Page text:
Yeast strains were routinely cultivated at 30°C in rich YEPD medium, containing 1% (wt/vol) yeast extract, 2% (wt/vol) peptone, and 2% (wt/vol) glucose. Single yeast colonies from 3-day-old YEPD plates were used to inoculate starter cultures in 40 ml YEPD broth contained in 250-ml Erlenmeyer flasks, which were incubated at 30°C with shaking (160 rpm) for 18 h. These starter cultures were used to inoculate precultures at an initial cell density of 5 × 105 cells/ml which were incubated at 30°C with shaking (160 rpm) for 18 h. Thereafter, yeast cells for inoculation of experimental cultures were routinely prepared as follows using ice-cold reagents. Yeast cells from precultures were harvested by centrifugation (4,000 rpm, 5 min), washed once with 100 mM EDTA (pH 7) to ensure deflocculation, washed once with 30 mM EDTA (pH 7), and finally resuspended in 30 mM EDTA (pH 7). To determine the onset of flocculation, flocculent ability, glucose utilization, and growth rate of yeast in nutrient-rich medium, experimental cultures were seeded at an initial cell density of 5 × 105 cells/ml into 40 ml YEPD broth and incubated at 30°C with shaking (160 rpm). At 2-h intervals, for a period of 24 h and a 48 h time point, cell populations were harvested and deflocculated as described previously. The flocculation ability of FY23-F11A and FY23-F11H strains was also assessed in media with a composition identical to that of YEPD medium but with an alternative carbon source, namely, YEPE (3% [vol/vol] ethanol) and YEPGE (3% [vol/vol] ethanol together with 3% [vol/vol] glycerol) were used. In addition, flocculation and invasive growth tendencies were also assessed in chemically defined synthetic complete (SC) medium containing 0.67% (wt/vol) yeast nitrogen base (YNB) without amino acids (Difco, Detroit, MI) supplemented with all nutrients (50) and with the following as the sole carbon source: 2% (wt/vol) glucose (SCD medium), 0.2% (wt/vol) glucose (SCLD medium), 3% (vol/vol) ethanol (SCE medium), and 3% (vol/vol) ethanol with 3% (vol/vol) glycerol (SCGE medium). In addition to the above media, medium containing only the auxotrophic requirements (50) of strain FY23 (leucine, uracil, and tryptophan) was also used (SCDLUT and SCLDLUT media). Flor medium containing 0.67% YNB and 3% (vol/vol) ethanol adjusted to pH 3.5 (24) containing all nutritional requirements was used to assess flor formation. For selection of sulfometuron methyl (SM)-resistant yeast transformants, SC medium containing 0.67% YNB and 2% (wt/vol) glucose was supplemented with amino acids for strain FY23 and 80 to 100 μg/ml SM (DuPont Agricultural Products, France). E. coli was grown at 37°C in Luria-Bertani (LB) medium (1% [wt/vol] Bacto tryptone, 0.5% [wt/vol] yeast extract, and 1% [wt/vol] NaCl), and bacterial transformants were selected using LB medium containing 100 mg/liter ampicillin. In this study, 2% agar (Difco) was used for all solid media. Bacterial and yeast strains were stored in LB medium containing 40% (vol/vol) glycerol and YPD supplemented with 15% (vol/vol) glycerol, respectively (1).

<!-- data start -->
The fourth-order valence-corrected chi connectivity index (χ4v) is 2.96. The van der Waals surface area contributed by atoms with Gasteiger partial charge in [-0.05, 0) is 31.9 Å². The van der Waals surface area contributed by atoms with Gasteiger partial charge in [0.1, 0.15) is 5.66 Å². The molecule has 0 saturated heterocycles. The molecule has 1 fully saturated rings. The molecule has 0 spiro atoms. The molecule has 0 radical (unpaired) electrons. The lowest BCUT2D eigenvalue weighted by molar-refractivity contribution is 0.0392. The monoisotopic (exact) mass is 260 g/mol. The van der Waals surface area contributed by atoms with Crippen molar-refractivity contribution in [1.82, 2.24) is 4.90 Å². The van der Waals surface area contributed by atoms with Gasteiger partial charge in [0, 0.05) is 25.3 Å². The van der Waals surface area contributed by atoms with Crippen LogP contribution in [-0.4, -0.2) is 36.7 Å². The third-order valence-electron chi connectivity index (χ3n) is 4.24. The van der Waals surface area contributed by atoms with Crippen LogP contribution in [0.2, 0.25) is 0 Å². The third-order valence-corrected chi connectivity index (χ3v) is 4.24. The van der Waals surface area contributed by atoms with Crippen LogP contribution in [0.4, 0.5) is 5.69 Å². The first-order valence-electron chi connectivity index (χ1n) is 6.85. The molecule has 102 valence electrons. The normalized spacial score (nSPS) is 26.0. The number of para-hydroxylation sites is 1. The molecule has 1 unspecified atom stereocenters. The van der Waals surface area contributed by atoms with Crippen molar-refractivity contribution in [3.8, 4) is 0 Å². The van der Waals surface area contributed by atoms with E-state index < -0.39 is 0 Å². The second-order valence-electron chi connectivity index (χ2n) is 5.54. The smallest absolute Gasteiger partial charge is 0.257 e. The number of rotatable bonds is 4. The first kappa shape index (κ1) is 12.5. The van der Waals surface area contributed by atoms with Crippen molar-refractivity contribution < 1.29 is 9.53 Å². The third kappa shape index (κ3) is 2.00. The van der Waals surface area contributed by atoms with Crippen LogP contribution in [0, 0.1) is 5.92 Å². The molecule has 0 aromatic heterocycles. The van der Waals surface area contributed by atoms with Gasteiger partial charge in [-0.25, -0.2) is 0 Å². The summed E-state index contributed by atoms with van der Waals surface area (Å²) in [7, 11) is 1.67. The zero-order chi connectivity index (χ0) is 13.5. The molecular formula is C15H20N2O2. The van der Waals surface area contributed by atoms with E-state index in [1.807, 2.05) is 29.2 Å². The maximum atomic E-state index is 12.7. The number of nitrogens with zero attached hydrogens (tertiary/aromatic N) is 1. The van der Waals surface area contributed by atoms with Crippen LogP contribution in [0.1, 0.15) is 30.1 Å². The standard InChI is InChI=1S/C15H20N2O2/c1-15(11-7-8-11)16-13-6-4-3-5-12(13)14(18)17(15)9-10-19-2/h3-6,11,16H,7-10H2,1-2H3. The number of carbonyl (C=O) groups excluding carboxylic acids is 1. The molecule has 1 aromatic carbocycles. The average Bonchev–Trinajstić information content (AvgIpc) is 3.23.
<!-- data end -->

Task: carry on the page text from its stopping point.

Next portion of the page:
Restriction enzymes and T4 DNA ligase were purchased from Roche Diagnostics GmbH (Mannheim, Germany). Expand High Fidelity PCR system (Roche Diagnostics GmbH) was employed for PCR amplifications. The amplification products were purified from agarose gels and cloned into pGEM-T Easy vector (Promega Corporation, Madison, WI) according to the specifications of the manufacturer. Standard procedures for bacterial transformations and plasmid isolation from E. coli were performed (46). Standard procedures for isolation and manipulation of DNA were employed in all other aspects of this study (1). The strategy for construction of promoter replacement cassettes was adapted from the strategy used in reference 64. The ADH2 promoter region bearing a FLO1 promoter (FLO1p) homologous sequence was amplified from pDLG5 plasmid (29) by PCR with ADH2-F and ADH2::FLO1-R primers (Table (Table2).2). The SM resistance yielding SMR1-410 (SMR1) marker gene inclusive of promoter and terminator sequences was PCR amplified from plasmid pWX509 (9) with the SMR1-R and FLO1::SMR1-F primer pair. The ADH2-FLO1p 834-bp fragment in pGEM-T Easy was recovered by double restriction digestion with BglII and SpeI, while the FLO1p-SMR1 insert (2,962 base pairs [bp]) was released by triple digestion with Alw441, BamHI, and SphI. Both fragments were subsequently ligated. The FLO1p-SMR1-ADH2-FLO1p vector was PCR amplified by using shorter primers FLO1-F and FLO1-R and ligation reaction mixture as the template. The integrating FLO1 promoter replacement cassette (3,764 bp) was extracted from agarose gels and purified. A similar strategy was employed for the construction and synthesis of FLO1p-SMR1-HSP30-FLO1p, FLO5p-SMR1-ADH2-FLO5p, FLO5p-SMR1-HSP30-FLO5p, FLO11p-SMR1-ADH2-FLO11p, and FLO11p-SMR1-HSP30-FLO11p integrating promoter replacement cassettes. The primer pairs for different ORFs are as follows: primers FLO5-F and FLO5-R for FLO5 and primers FLO11-F and FLO11-R for FLO11. Note that the HSP30 promoter (HSP30p)-containing region was amplified using FY23 chromosomal DNA as the template. Yeast transformation with 5 μg of DNA was performed according to the lithium acetate method described by Gietz and Schiestl (17). Chromosomal integration was achieved by a double-crossover homologous recombination event in which the FLO1, FLO5, or FLO11 gene was placed under transcriptional control of either the ADH2 or HSP30 promoter. The deletion of native promoters was confirmed by PCR using homologous primer sets. The primer pairs for transgenic strains were as follows: primers FLO1-F and FLO1-R for strains FY23-F1A and FY23-F1H, primers FLO5-F and FLO5-R for strains FY23-F5A and FY23-F5H, and primers FLO11-F and FLO11-R for strains FY23-F11A and FY23-F11H. In addition, the integration of promoter replacement cassettes in transformed yeast was further confirmed by PCR using heterologous primer sets that contained a forward primer from outside the region of integration and genomic DNA isolated from transformants. The primer pairs for different transformants were as follows: primers FLO1-F2 and ADH2-R for strain FY23-F1A, primers FLO1-F2 and HSP30-R for strain FY23-F1H, primers FLO5-F2 and ADH2-R for strain FY23-F5A, primers FLO5-F2 and HSP30-R for strain FY23-F5H, primers FLO11-F2 and ADH2-R for strain FY23-F11A, and primers FLO11-F2 and HSP30-R for strain FY23-F11H. The wild-type FY23 strain served as a control in these confirmation experiments.